|Total mercury and methylmercury in sediments and in the polychaete Nereis diversicolor at Groot Buitenschoor (Scheldt estuary, Belgium)|
Muhaya, B.B.M.; Leermakers, M.; Baeyens, W.F.J. (1997). Total mercury and methylmercury in sediments and in the polychaete Nereis diversicolor at Groot Buitenschoor (Scheldt estuary, Belgium). Water Air Soil Pollut. 94(1-2): 109-123
In: Water, Air, and Soil Pollution. Springer: Dordrecht. ISSN 0049-6979, more
Nereis (Hediste) diversicolor O.F. Müller, 1776 [WoRMS]; Polychaeta [WoRMS]; Marine; Brackish water
mercury; methylmercury; sediment; polychaete; Nereis diversicolor ; methylation; bioaccumulation; Scheldt estuary
|Authors|| || Top |
- Muhaya, B.B.M.
- Leermakers, M., more
- Baeyens, W.F.J., more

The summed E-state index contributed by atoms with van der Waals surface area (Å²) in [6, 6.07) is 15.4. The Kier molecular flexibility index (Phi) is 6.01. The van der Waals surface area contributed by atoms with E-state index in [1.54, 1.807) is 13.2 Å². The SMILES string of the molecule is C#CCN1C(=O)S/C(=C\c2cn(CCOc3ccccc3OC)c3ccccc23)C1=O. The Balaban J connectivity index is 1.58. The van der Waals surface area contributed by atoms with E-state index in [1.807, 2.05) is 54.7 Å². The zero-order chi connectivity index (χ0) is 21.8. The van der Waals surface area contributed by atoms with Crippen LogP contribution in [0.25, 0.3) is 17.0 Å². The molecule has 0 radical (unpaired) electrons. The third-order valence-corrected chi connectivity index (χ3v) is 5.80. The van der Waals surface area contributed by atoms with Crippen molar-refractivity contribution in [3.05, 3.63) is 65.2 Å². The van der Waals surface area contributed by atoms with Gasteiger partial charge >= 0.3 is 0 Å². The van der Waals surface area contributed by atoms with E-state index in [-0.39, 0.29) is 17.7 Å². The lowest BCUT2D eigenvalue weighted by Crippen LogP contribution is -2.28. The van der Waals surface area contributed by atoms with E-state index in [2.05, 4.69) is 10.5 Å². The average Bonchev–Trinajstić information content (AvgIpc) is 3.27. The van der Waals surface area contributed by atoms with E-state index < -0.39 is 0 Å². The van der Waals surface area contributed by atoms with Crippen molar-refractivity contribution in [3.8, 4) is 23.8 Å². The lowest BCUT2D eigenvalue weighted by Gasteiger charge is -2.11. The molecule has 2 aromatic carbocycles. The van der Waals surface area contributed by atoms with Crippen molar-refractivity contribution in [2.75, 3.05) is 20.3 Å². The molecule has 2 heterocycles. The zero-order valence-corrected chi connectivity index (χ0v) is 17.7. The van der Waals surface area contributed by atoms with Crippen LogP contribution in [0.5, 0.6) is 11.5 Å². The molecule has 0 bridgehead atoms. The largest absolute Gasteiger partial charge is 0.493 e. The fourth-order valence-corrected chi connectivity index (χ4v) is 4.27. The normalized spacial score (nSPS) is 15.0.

Total mercury (Hg) and methylmercury (MeHg) concentrations were determined in sediments and in the polychaete worm Nereis diversicolor at 13 stations of a brackish water intertidal mudflat of the Scheldt estuary. Hg and MeHg concentrations in sediments ranged from 144 to 1192 ng g(-1) dw and from 0.8 to 6 ng g(-1) dw, respectively. Both Hg and MeHg concentrations increased with an increase of organic matter (OM) content and fine grain fraction. In contrast, Hg accumulation by N. diversicolor was significantly (p < 0.05) higher at stations with sandy sediments (mean value: 125 ng g(-1) dw) than at stations with muddy sediments (mean value, 80 ng g(-1)), probably because Hg availability for bioaccumulation at muddy stations was reduced by high OM content of the muddy sediments. MeHg accounted for an average of 0.7% of the total Hg in sediments and 18% of the total Hg in N. diversicolor. Seasonal variations significantly affected Hg concentrations in sediments and MeHg in N. diversicolor. Total Hg concentrations in sediments were significantly (p < 0.05) higher in autumn and winter than in spring and summer whereas MeHg concentrations were lowest in winter compared to the other seasons. On the other hand, total Hg concentrations in the worms were lowest in spring whereas MeHg concentrations were significantly (p < 0.01) higher in spring and summer than in autumn and winter.